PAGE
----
The editor in chief of ARCHINESIA Bookgazine, Imelda Akmal, interviewed Rem Koolhaas, the founder of Office for Metropolitan Architecture (OMA) in his office in Rotterdam.
IMELDA AKMAL: You are working on projects in Asia, and now it has become more common for Western architects to work on architectural projects in Asia, and vice versa. My question is: are there different approaches when you are dealing with Asian clients compared to Western clients?
REM KOOLHAAS: No. Basically our clients are foreign. None of them are Dutch. By definition we work with other cultures and we are used to making critical efforts to communicate in different ways to people with different backgrounds and, of course, to also address different cultures, to operate inside different cultures. We do that with Americans and Indonesians. For that reason, I am saying, we do not treat them differently because we always treat them as representatives of a different culture and it always has to happen with a kind of certain refinement of knowledge, a kind of mutual sympathy and affinity. In Asia, in general, we have always made really strong efforts to know the particular country where we are working before we start working there.
So you research before you start?
Yes. We knew China really well before we started to work in there. We knew Indonesia really well before we work in there, but we try to do that as a principle. So that we are never in a situation that we operate in a country that we do not know. We also always try to let the country influence the work, so that there is a specific aspect to they work which would not exist anywhere else.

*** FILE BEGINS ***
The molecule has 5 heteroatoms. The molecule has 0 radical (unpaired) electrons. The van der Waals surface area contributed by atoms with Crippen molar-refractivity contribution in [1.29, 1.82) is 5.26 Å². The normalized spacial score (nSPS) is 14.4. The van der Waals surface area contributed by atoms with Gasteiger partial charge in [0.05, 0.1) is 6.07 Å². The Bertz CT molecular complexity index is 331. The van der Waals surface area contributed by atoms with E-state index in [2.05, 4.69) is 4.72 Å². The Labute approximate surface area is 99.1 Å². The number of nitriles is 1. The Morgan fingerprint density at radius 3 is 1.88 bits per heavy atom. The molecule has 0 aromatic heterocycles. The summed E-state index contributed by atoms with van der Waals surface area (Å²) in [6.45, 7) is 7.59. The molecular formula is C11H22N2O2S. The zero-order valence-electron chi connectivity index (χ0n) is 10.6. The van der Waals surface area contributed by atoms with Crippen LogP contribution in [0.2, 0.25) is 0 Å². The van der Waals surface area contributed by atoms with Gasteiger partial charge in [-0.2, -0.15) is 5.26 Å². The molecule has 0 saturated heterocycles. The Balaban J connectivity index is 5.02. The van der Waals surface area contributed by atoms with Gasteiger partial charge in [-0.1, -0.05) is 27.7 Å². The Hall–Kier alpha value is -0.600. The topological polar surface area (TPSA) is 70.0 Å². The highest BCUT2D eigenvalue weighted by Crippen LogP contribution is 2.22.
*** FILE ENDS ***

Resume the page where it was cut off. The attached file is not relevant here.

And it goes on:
How do you proceed when your client approaches you?
There is no single way, because every client is completely different. Of course there are huge differences if the client represents the public sector or if they come from the private sector, and if they represent themselves or if they are representatives of something larger. So you cannot really generalize.
So you have to learn specifically for each client?
Yes, we try to develop a logical approach, and it is actually an important question, because the circumstances in which an architecture projects have to be developed are so completely different. Not only between different countries, but also within the countries. I think architecture critics have never focused on that or do not even know about it or do not do any kind of research into it, but I think that is an absolutely fascinating research. Why do projects become good, mediocre, and bad? I would say it almost always related to the way the client approaches the architect and vice versa.
Since architecture is having a continuous problem with a constant solution, how much do you let your client tell you what to do?